Sunday, October 18, 2009

Dell's Ultrathin Adamo XPS

Dell has been teasing its ultrathin Adamo XPS for weeks now, but all that goofing off will come to a solemn end next Thursday. On the same day that we sit down with Microsoft's CEO Steve Ballmer (and a little OS by the name of Windows 7 hits store shelves), Dell will also fully reveal the planet's slimmest laptop. The 0.39-inch Adamo XPS will cost $2,000, and while the nitty-gritty details are still under wraps, a new Business Week article notes that it'll boast a "heat-sensing strip on the lip that, when swiped with a finger, glows white and automatically opens the aluminum lid." The glamorous machine is part of a larger effort within the Round Rock powerhouse to revitalize itself and get people talking once again, and while this particular slab will obviously not be a high volume product, it could very well get a few more eyes pointed in its direction. Call us crazy, but we're guessing next week is going to be a wee bit zany. (

Garmin's nuvi 1450 GPS

It's not that Garmin doesn't love the nuvi 1450 -- we're sure it loves each and every one one of its GPS units equally in their own special way or somesuch -- but it did release the device without so much as a press release or other typical fanfare. Bummer, but the 5-inch, 480 x 272 resolution touchscreen has now been unearthed and doesn't look too bad for its $449.99 price tag. Battery lasts up to three hours without charge and includes optional cityXplorer software for public transit listings and ecoRoute for fuel-conscious drivers. Available now if you're itching to take it with you on the next road trip. (

Wednesday, October 7, 2009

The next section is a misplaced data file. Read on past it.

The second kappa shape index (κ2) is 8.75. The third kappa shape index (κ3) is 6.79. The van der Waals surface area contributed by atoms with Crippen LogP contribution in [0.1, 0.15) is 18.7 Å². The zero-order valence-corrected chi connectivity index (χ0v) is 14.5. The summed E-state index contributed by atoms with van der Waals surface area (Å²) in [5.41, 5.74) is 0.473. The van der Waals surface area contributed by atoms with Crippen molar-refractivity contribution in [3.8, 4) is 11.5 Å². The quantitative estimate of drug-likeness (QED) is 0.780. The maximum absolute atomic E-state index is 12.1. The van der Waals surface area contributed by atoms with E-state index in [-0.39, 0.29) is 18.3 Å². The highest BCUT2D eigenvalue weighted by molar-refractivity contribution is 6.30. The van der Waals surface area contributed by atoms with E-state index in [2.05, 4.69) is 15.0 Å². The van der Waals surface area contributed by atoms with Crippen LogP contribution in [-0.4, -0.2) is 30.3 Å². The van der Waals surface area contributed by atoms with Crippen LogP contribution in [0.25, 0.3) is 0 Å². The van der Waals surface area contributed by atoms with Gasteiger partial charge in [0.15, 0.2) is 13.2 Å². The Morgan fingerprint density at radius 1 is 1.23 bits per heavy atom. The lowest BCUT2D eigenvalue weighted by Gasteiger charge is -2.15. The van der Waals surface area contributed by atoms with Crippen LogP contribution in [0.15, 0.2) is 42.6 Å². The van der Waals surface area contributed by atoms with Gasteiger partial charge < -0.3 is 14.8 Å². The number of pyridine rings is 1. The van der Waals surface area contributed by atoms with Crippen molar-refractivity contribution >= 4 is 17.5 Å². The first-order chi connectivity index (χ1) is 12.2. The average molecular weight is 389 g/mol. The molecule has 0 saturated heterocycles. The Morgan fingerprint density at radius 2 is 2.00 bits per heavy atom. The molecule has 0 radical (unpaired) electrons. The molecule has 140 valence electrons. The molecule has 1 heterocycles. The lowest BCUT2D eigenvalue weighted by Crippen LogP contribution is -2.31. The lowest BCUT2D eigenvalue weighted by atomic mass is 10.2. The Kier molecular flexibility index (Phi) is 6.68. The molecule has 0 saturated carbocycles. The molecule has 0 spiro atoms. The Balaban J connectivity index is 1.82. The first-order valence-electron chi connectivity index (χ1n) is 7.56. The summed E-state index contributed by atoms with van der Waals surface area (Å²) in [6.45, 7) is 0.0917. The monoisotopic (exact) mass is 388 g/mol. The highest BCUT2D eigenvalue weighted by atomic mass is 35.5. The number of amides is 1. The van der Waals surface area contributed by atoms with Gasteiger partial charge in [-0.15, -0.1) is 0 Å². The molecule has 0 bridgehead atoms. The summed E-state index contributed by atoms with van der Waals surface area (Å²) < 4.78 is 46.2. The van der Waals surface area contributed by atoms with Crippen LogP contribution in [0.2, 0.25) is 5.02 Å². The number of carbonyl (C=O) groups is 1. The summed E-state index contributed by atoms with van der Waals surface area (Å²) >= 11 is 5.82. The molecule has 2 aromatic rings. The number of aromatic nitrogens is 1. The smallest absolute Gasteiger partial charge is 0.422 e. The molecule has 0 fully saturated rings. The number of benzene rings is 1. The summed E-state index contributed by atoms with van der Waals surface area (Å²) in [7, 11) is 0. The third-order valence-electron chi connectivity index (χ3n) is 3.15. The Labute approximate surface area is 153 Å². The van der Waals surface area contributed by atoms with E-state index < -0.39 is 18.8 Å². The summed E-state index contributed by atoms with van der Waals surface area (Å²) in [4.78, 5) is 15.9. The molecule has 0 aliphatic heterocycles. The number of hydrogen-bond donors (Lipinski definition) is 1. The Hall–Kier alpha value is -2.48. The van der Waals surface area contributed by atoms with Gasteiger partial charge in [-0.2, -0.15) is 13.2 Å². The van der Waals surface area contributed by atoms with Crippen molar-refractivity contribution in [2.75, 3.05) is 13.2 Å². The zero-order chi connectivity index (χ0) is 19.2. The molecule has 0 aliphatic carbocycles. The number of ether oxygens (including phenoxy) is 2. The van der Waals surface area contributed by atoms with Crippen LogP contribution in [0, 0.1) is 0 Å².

This May Be Your Next Mouse!

Get Microsoft Silverlight

Today at the User Interface Software and Technology Conference, Microsoft will show five new mouse prototypes that combine normal mousing with multitouch controls. Here is a video that gives you a brief introduction to each of the controls. I'll be meeting with this team when they get back, what questions do you have about these new mice? Which one is your most/least favorite? (

Sunday, October 4, 2009

Mubi's Home Rover

It has been a while and there was a lot of dust on my robot.
Zain and me decided to add camera to our robot and explore home.
If you have seen my elarier post you must be familiar with a little bit intellgience of my robot.

-It has a programmable Microcontroller.
-Variouse sensors for controlling the movement ie. light, distance, range, collision etc .

You can write programs in logo language and donwload in robot.

As we decided to have a Live camera view from robot. So we added a Wifi camera mobile to it for video streaming. Which is connected to PC to show realtime video.

Tuesday, September 29, 2009

MAEMO 5 Reviewed - Nokia N900

It's one thing to read a product preview here and there, but if you really want the Maemo 5 experience before you're even able to set foot in a store and buy an N900, look no further than mobile-review's characteristically exhaustive look at the platform. From the endless array of screenshots, you quickly get the impression that this is an attractive shell -- evolutionary and familiar for owners of the 770, N800, or N810, yes, but significantly freshened nonetheless. Here are a few big takeaways from the War & Peace-esque compendium:
There's apparently an N920 in the works that lacks a QWERTY keyboard. We've heard rumors in the past that the N900 will remain Nokia's sole Maemo 5 phone for at least a few months, so we might look to see this in 2010.
Process management invokes a curiously webOS-like card view which looks great. Helps when you have a beefy OMAP3 in there, doesn't it?
The call log effortlessly aggregates GSM and VoIP calls -- a neat trick, and a tip of the hat to Maemo's roots as a VoIP-friendly platform.
MMS isn't supported, strangely, though the platform's SMS support handles both threaded and traditional views.
While chatting up Maemo's calendar services, Eldar specifically says that he "Palm's WebOS-powered organizer much more enticing and promising." Lack of Google Calendar synchronization sucks, but we're not sure what that's all about -- Maemo does support Exchange ActiveSync, after all.